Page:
The level of reporting of the interventions was good. The relevance of the interventions included appeared to be appropriate as both were recommended strategies in the UK NHS setting.
The sources of effectiveness data were well reported. The study setting appeared to be generalisable to the wider UK setting. It is important to note that, as highlighted in by the authors the assumption of 100% accuracy for mediastinoscopy would not hold in clinical practice. The clinical characteristics of both the prospective and historical cohort were presented; there were some differences in baseline characteristics for age: historical cohort had three patients <30 years (4%); prospective cohort had 15 patients <30 years (19%); historical cohort median age was 53 years (range 25 to 85); prospective cohort median age was 42 years (range 17 to 79). The impact of these differences is unknown, but likely to be negligible given that the model focused on diagnosis and did not include treatment or health related quality-of-life outcomes.
The cost data were adequately reported. Costs relevant to the UK NHS perspective were included; justification for excluded costs was discussed. The authors made an assumption that treatment and treatment costs were unaffected by the method of diagnosis; embedded within that was an assumption that there were no complications associated with surgical biopsy. This was unlikely to hold true in clinical practice, and the costs and health disutility of any adverse effects may impact on the results. However, this assumption was conservative for endoscopic biopsy and the inclusion of adverse events would make the intervention more cost-effective. The price year was not stated explicitly, but the authors conducted the study from 2009 to 2011 and used NHS tariffs for 2010 to 2011.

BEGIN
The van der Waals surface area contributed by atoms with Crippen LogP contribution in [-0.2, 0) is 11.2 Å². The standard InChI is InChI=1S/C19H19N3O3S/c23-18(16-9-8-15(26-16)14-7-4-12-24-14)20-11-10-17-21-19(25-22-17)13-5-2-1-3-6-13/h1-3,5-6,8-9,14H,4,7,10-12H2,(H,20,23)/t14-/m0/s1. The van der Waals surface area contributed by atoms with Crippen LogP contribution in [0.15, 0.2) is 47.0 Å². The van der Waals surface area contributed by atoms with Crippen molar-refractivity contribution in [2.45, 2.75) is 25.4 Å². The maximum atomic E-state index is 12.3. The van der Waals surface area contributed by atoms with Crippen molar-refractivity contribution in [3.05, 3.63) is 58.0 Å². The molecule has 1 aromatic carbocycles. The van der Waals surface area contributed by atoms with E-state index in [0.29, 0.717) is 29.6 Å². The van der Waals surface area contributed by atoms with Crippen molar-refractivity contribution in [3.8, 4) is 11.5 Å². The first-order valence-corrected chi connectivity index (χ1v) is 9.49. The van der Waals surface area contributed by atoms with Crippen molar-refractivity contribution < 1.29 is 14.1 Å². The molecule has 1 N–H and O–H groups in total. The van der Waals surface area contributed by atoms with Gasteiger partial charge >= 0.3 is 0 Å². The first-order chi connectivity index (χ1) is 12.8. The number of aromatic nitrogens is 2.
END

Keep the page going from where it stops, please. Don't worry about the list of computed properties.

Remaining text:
Analysis and results:
The cost-minimisation approach stated by the authors appeared appropriate, regardless of diagnosis method, treatment for the condition would remain the same. The level of reporting of results was good. The authors discussed some key limitations of their analysis, which included some of the underlying assumptions around equality of tests, conduct of the study in a tertiary centre, potential generalisability issues outside of the UK. The impact of uncertainty was addressed, but more comprehensive methods of assessing parameter uncertainty could have been used.
There were a few limitations to the study, which were discussed by the authors. The results should be considered with these limitations in mind.